There is a serious shortage of basic foodstuffs and building materials in the Gaza Strip because the Karni cargo crossing has been out of commission since May 11. In the six weeks before it shut down, it operated only partially.

The Palestinians disabled the crossing at the behest of trade organizations and farmers in the Strip. They objected to the Israel Airports Authority proposal to allow cargo into the Strip but to freeze the exit of agricultural and industrial products. The Palestinians demanded that both sides agree on the priorities for cargo entering the Strip, otherwise their market is flooded with less essential products and huge amounts of fruit, for example, that fits the needs of Israeli farmers and distributors.

Palestinian sources said representatives of the Palestinian-Israeli civilian liaison committee reached an agreement last week, in coordination with the IDF and the Shin Bet, to renew full operation at the crossing. It was agreed that cargo be allowed into the Strip and textile products be allowed out, primarily into Israel, while vegetables, cookies and ice-cream would leave for the West Bank.

Priority entrance would be given to basic foodstuffs and dairy produce, construction materials and animal feed. The crossing's opening yesterday was delayed "because of disagreement between the Airports Authority and the IDF and Shin Bet" according to Abu Salim Abu Safiye, the Palestinian official in charge of the crossings.

The shortage in foodstuffs has led to high prices in some stores on rice, flour, sugar, oil and raw materials. A bakery owner in Jabalya says if the crossing is not operating by next week, bakeries will close down for lack of flour.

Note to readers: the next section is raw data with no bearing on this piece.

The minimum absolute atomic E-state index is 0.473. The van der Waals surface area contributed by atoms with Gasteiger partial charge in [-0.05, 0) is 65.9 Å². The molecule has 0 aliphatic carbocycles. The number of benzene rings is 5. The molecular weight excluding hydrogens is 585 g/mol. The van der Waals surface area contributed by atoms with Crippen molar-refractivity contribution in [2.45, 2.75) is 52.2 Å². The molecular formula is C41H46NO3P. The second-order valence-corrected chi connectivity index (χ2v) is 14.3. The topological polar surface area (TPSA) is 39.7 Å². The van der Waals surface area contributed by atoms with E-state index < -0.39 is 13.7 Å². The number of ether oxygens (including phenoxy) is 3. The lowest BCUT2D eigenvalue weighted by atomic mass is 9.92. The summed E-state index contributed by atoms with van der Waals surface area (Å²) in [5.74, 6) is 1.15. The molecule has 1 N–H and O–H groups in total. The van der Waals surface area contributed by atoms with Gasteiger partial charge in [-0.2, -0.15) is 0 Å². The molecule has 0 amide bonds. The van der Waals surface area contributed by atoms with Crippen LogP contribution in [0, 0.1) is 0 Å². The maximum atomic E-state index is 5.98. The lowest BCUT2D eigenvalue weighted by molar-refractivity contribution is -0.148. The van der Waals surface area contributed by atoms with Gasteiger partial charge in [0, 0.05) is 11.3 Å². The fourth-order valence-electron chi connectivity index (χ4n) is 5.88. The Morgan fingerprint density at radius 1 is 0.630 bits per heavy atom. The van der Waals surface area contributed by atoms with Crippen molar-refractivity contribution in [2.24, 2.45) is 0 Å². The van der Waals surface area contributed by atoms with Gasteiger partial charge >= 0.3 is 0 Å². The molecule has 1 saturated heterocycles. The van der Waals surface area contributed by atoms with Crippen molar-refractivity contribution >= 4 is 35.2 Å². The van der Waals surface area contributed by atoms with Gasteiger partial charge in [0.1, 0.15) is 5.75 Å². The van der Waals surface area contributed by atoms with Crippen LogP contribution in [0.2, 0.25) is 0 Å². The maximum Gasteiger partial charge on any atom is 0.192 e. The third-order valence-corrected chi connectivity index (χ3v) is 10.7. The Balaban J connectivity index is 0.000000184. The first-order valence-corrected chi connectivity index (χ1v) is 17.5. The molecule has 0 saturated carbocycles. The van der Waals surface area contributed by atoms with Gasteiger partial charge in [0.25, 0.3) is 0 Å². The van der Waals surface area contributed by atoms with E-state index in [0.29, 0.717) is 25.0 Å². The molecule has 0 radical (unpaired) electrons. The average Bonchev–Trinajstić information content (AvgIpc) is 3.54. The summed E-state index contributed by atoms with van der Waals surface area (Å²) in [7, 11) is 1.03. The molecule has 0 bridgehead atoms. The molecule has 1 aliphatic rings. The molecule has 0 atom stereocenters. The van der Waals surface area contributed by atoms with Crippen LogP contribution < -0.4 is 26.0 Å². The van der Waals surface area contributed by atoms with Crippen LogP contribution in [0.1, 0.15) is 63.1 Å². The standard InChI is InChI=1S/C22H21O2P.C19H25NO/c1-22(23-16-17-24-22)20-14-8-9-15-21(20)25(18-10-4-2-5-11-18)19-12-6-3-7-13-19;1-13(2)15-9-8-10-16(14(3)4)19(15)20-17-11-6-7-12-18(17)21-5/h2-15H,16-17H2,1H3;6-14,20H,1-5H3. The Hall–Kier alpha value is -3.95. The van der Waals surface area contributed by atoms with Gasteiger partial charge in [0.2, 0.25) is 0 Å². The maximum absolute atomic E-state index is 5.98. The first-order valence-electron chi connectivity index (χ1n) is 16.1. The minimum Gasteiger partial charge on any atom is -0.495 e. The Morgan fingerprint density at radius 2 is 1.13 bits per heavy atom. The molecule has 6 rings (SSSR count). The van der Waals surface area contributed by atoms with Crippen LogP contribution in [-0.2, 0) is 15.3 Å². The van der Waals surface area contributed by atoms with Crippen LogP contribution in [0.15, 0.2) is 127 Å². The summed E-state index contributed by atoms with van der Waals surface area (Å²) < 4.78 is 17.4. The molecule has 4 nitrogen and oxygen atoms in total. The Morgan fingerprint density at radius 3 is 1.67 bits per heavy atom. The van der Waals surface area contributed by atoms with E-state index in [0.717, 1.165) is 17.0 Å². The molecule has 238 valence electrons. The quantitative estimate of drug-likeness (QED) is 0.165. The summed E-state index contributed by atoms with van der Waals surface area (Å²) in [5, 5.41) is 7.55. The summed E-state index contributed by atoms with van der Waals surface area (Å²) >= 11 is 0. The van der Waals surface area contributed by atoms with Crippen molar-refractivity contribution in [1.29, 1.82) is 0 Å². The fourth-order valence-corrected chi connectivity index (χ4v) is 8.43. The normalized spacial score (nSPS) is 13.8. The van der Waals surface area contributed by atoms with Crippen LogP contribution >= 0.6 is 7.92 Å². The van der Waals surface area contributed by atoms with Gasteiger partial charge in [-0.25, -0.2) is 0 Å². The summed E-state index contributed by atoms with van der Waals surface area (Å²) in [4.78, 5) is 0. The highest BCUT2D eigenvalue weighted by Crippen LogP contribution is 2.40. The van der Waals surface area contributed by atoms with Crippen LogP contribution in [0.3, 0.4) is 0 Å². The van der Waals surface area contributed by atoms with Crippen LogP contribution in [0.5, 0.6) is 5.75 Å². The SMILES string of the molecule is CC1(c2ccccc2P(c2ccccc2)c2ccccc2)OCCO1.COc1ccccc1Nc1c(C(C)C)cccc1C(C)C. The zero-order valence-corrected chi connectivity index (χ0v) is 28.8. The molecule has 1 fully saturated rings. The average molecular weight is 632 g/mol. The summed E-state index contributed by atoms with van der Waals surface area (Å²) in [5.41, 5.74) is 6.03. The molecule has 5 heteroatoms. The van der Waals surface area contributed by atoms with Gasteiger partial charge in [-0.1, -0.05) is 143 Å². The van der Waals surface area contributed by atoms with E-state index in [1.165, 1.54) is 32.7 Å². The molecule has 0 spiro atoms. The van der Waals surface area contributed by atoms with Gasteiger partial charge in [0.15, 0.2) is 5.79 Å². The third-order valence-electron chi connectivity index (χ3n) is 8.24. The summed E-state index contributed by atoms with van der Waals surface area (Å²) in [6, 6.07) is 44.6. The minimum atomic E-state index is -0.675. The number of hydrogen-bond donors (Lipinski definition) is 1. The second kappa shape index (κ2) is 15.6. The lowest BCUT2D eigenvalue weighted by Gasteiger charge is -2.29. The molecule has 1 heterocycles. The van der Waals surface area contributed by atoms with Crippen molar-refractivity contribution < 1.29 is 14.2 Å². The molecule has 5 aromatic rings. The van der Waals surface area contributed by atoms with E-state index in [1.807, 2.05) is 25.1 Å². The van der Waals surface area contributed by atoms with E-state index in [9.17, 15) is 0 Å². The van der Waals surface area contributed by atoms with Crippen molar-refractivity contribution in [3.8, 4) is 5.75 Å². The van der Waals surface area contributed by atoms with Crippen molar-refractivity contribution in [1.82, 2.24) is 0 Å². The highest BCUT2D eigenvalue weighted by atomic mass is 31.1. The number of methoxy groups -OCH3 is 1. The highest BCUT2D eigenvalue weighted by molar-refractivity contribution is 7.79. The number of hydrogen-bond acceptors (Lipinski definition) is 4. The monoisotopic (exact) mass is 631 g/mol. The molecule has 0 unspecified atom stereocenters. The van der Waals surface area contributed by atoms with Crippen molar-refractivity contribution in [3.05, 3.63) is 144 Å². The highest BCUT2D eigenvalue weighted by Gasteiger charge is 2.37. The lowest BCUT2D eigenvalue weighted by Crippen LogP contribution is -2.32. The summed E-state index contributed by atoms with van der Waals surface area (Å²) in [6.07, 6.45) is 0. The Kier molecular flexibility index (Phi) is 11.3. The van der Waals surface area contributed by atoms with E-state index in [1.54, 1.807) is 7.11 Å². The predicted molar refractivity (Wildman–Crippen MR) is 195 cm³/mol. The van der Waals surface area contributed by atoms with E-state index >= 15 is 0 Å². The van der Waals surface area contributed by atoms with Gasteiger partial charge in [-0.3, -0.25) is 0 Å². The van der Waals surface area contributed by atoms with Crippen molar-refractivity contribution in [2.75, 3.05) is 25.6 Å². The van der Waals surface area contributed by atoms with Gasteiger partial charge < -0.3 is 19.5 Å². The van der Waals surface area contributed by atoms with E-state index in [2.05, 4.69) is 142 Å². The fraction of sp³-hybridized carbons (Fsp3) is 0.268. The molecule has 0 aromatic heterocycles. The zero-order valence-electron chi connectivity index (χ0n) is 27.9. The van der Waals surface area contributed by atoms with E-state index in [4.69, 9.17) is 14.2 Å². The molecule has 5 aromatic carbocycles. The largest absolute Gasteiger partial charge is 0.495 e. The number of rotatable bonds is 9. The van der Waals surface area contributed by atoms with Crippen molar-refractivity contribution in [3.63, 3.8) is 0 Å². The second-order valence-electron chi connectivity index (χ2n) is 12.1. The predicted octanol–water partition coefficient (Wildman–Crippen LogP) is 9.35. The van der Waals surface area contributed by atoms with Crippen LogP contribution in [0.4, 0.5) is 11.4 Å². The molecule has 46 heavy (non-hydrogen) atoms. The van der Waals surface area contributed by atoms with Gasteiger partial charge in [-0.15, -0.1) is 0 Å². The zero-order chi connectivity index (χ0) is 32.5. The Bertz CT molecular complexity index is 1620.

One of the main food importers in the Strip, Taysir Al-Safadi, told Haaretz his warehouses are empty. Like other importers, he pays a great deal of money to store in Israel foodstuffs he purchased overseas - 10 containers in Ashdod, 300 tons of rice and corn oil in Haifa and three truckloads of rice, coffee and tea bought in Egypt.

In the months before Karni closed, transport rates rose because the work load at the crossing slowed down. According to Abu Safiye, the Airports Authority operated only a small fraction of the 34 "filtering cubicles" - where cargo is checked and unloaded from one truck to another - and of the eight X-ray machines. As a result, trucks on the Israeli side had to wait their turn for days.

Rice shipments which Safadi bought waited for 17 and 21 days, he said. He was forced to dump about eight tons of rice spoiled by heat and humidity. Merchants report paying between NIS 9,000-12,000, instead of NIS 3,000, for transporting two containers by truck from Ashdod to Karni because of the lengthy wait.

Safadi owns a tehina and halvah factory and says it costs $20 to transport a ton of sesame from Ethiopia to Haifa Port, and another $85 to get it to Gaza. That's why wholesale prices are up.

A spokesperson for the Airports Authority said: "In accordance with the prime minister's decision, responsibility for closing or opening the Karni crossing belongs to the defense minister. The Palestinians do not allow entry of cargo from Israel into Gaza on grounds of a lack of mutuality."